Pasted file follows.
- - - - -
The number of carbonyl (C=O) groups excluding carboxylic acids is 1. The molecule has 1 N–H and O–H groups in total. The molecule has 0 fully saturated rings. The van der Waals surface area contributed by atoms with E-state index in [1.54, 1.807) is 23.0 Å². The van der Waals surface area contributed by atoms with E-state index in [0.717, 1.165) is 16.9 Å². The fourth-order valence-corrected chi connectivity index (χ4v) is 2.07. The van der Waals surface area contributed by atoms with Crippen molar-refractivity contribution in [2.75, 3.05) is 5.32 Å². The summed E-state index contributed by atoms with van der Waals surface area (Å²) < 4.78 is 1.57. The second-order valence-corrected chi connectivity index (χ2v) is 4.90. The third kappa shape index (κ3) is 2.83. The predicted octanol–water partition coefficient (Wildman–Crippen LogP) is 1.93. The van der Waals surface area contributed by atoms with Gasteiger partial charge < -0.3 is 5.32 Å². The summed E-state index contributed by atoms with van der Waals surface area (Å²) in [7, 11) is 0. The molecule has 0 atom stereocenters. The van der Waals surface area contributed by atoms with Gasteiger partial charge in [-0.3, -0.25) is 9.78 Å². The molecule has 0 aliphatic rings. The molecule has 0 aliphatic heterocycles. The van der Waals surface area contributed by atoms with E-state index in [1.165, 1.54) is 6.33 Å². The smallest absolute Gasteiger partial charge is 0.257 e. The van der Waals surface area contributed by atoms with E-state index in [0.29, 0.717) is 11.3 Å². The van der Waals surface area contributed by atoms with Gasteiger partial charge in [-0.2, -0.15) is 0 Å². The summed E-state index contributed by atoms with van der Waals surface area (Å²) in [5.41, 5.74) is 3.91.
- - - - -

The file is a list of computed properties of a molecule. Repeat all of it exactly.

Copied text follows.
The number of carbonyl (C=O) groups excluding carboxylic acids is 1. The molecule has 1 N–H and O–H groups in total. The molecule has 0 fully saturated rings. The van der Waals surface area contributed by atoms with E-state index in [1.54, 1.807) is 23.0 Å². The van der Waals surface area contributed by atoms with E-state index in [0.717, 1.165) is 16.9 Å². The fourth-order valence-corrected chi connectivity index (χ4v) is 2.07. The van der Waals surface area contributed by atoms with Crippen molar-refractivity contribution in [2.75, 3.05) is 5.32 Å². The summed E-state index contributed by atoms with van der Waals surface area (Å²) < 4.78 is 1.57. The second-order valence-corrected chi connectivity index (χ2v) is 4.90. The third kappa shape index (κ3) is 2.83. The predicted octanol–water partition coefficient (Wildman–Crippen LogP) is 1.93. The van der Waals surface area contributed by atoms with Gasteiger partial charge < -0.3 is 5.32 Å². The summed E-state index contributed by atoms with van der Waals surface area (Å²) in [7, 11) is 0. The molecule has 0 atom stereocenters. The van der Waals surface area contributed by atoms with Gasteiger partial charge in [-0.3, -0.25) is 9.78 Å². The molecule has 0 aliphatic rings. The molecule has 0 aliphatic heterocycles. The van der Waals surface area contributed by atoms with E-state index in [1.165, 1.54) is 6.33 Å². The smallest absolute Gasteiger partial charge is 0.257 e. The van der Waals surface area contributed by atoms with E-state index in [0.29, 0.717) is 11.3 Å². The van der Waals surface area contributed by atoms with Gasteiger partial charge in [-0.2, -0.15) is 0 Å². The summed E-state index contributed by atoms with van der Waals surface area (Å²) in [5.41, 5.74) is 3.91.